Caveat: we are super new beekeepers. Last summer Jerry, the bee inspector for our region, gave a talk in our town. He mentioned that a group of beekeepers in Moab, Utah had started organizing to promote sustainablebeekeeping practices, with an emphasis on building up local genetics and minimal treatments. It was very inspiring, enough so that we committed to four hives from someone else who was at the talk. Here's an article that touches on what's going on there.
On Sunday, we helped host a group of local beekeepers for a workshop at our place, including the guy who sold us our hives. Different instructor, but similar values. She introduced us all to the idea of raising our own queens and actively seeking hardy, tough bee genetics. We are lucky here, we are probably as isolated as you can get and still have a beekeeping group. If we can work together, I could see how we could make a dent in some of the disease pressure that others fight all the time.
Anyone know of any other areas where this is working? Anyone raising replacement queens? DH was fascinated-I can see him getting into it as a sideline hobby business if he ever retires.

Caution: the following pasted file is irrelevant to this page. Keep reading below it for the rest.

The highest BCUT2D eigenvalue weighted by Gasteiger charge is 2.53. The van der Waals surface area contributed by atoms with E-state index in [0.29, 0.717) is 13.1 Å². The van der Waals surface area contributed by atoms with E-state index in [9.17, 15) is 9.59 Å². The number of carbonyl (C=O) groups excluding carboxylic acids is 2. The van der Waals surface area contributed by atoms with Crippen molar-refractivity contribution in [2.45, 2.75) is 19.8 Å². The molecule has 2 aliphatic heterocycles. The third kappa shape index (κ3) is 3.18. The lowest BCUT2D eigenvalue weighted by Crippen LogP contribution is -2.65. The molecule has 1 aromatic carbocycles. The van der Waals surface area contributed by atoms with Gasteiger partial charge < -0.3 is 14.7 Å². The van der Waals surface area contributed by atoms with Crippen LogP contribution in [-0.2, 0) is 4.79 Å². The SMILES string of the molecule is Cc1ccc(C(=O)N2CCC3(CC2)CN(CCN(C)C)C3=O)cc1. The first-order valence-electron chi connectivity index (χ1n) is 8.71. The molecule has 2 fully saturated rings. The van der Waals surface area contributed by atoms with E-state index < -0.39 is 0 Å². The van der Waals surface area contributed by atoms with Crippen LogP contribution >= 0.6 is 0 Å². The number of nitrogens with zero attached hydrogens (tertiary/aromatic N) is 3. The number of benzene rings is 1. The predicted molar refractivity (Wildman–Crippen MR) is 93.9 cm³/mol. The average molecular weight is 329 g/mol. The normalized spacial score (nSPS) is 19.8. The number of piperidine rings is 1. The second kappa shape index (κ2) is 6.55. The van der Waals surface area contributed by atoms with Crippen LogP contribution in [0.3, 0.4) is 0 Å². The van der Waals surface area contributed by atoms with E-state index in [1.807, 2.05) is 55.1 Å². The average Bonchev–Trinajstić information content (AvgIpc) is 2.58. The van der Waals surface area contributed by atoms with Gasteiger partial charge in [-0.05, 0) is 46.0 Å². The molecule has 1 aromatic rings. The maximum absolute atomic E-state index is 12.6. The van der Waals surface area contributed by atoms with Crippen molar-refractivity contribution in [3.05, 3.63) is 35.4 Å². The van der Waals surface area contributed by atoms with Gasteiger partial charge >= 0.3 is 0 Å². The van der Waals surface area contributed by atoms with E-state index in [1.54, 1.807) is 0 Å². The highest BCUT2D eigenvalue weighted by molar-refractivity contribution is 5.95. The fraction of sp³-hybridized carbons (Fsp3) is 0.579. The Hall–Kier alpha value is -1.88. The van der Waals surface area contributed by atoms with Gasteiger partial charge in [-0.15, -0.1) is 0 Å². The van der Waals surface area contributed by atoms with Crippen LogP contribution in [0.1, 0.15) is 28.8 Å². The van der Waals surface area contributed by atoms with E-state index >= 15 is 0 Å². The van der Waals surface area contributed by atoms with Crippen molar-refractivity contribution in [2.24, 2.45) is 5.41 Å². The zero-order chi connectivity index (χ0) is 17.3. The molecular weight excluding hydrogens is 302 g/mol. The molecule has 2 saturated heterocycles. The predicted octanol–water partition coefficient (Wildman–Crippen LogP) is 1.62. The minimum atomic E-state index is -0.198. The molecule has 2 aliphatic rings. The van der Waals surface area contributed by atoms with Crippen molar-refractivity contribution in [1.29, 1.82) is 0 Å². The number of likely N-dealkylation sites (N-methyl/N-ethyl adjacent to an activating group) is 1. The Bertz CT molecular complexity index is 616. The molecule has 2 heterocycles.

You are lucky having a community working together on this - it is a difficult project to consider with just a single apiary, or even a large apiary, if everyone else in the area is not working in the same direction. There is a group here in the UK working on this (Swindon I think) and they take a very proactive scientific approach to monitoring varroa mite levels and bee behaviour (multiple hours of microscope work each week). Frankly I think this approach is interesting but unsustainable... it is too expensive to maintain long term and requires technical skills and support from too many people.
I've mentioned elsewhere here the concept of benign neglect... keep an eye on them, but ultimately let the bees figure it out for themselves. If the colony is good enough to survive then it will still be around next year to breed from. I'm quite lucky also as I can catch swarms from some long term established feral hives which are known to be good survivors. I have no objections to making splits from colonies that are known to have good strong traits, so this isn't quite the STUN approach discussed elsewhere.
Moderator, Treatment Free Beekeepers group on Facebook.
Location: Cache Valley, zone 4b, Irrigated, 9" rain in badlands.
posted 5 years ago
I have heard rumors of a group in Plain City, Utah that are working on raising locally-adapted queens. My brother in Washington County raises his own queens. He is a migratory beekeeper, so I don't know what that means in regards to local-adaptation.
Day before yesterday I got to play in the bees. Installed 6 packages.
World Tomato Society ambassador
I've got no option but to sell you all for scientific experiments. Or a tiny ad: